Mexico City’s new international airport opens with few flights
Mexican President Andres Manuel Lopez Obrador on March 21 inaugurated a new international airport for Mexico City - one of his flagship projects - but so far many airlines are hesitant to use it.
Felipe Angeles International Airport, built at a military air base north of the capital, began operating with a domestic Aeromexico flight bound for Villahermosa in Obrador’s home state of Tabasco.
“The airport is 100 percent complete,” Lopez Obrador said at his daily news conference held at the new airport. “It’s just a matter of airlines increasing their trips” from Felipe Angeles, he said.
The opening of Lopez Obrador’s first major infrastructure project comes as Mexicans prepare to vote on April 10 in a midterm recall referendum championed by the president on whether he should stay in office.
So far, only three national airlines - Volaris, Viva Aerobus and Aeromexico - as well as Venezuela’s Conviasa have agreed to operate a limited number of mostly domestic flights from Felipe Angeles. The new terminal will handle only about 16 flights per day, in part because it is so far from the city and rail links and expressways have yet to be completed. On March 21, only about 2,000 passengers used the new terminal, a far cry from the 2.4 million the government hopes to attract by the end of the year.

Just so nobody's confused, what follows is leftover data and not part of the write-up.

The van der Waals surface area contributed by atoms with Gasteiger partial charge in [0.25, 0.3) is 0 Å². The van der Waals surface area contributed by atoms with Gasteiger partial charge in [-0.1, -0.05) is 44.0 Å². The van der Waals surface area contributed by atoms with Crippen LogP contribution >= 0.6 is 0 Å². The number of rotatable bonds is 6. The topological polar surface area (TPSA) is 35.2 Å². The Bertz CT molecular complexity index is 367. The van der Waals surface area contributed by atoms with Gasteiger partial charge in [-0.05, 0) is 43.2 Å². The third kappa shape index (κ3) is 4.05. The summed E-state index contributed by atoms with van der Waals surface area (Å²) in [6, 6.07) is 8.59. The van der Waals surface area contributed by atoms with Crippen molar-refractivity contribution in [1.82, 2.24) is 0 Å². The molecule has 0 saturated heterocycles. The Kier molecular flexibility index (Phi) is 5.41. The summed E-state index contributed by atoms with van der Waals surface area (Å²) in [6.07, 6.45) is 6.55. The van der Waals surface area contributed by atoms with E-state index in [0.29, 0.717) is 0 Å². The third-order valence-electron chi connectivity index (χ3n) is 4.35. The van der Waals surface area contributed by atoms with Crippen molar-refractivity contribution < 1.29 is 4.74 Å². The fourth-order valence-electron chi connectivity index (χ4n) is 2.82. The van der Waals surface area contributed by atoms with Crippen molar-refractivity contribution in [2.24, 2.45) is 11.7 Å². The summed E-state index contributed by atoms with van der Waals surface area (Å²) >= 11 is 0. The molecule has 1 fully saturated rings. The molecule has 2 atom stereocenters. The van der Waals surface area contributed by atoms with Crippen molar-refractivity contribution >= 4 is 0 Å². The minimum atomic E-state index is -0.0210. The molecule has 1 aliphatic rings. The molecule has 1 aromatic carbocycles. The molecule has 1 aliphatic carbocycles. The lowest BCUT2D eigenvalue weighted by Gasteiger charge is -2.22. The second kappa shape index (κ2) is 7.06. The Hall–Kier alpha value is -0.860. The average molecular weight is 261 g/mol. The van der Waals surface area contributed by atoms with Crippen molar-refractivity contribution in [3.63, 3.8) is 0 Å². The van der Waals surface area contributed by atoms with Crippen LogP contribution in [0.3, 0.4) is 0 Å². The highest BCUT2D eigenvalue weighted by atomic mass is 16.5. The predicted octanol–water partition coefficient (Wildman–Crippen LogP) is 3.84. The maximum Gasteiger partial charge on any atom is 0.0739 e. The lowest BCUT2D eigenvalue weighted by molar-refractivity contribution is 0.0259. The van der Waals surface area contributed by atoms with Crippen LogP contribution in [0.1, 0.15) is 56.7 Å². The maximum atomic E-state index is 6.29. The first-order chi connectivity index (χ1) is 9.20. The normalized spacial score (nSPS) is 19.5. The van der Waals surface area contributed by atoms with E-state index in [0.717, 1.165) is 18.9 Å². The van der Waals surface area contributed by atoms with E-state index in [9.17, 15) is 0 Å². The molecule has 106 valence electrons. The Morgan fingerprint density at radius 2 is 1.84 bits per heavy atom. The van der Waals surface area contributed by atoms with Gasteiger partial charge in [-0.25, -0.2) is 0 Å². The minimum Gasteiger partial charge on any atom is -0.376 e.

Obrador said he was optimistic that Mexico would soon recover its Category 1 aviation safety rating from the U.S. Federal Aviation Administration, following a downgrade last year that prevents U.S. carriers from opening new services or routes to the country.
Felipe Angeles, named after a general in the Mexican revolution, is meant to take the pressure off Benito Juarez airport, which will continue operating.
Benito Juarez, which handled a record 50.3 million passengers in 2019 before the COVID-19 pandemic, is one of the busiest airports in Latin America.
After taking office in 2018, Lopez Obrador canceled another airport project launched by the previous government that was already one-third complete. He branded the $13 billion project a “bottomless pit” rife with corruption and tasked the military with overseeing construction of the new airport at a cost of around $3.7 billion.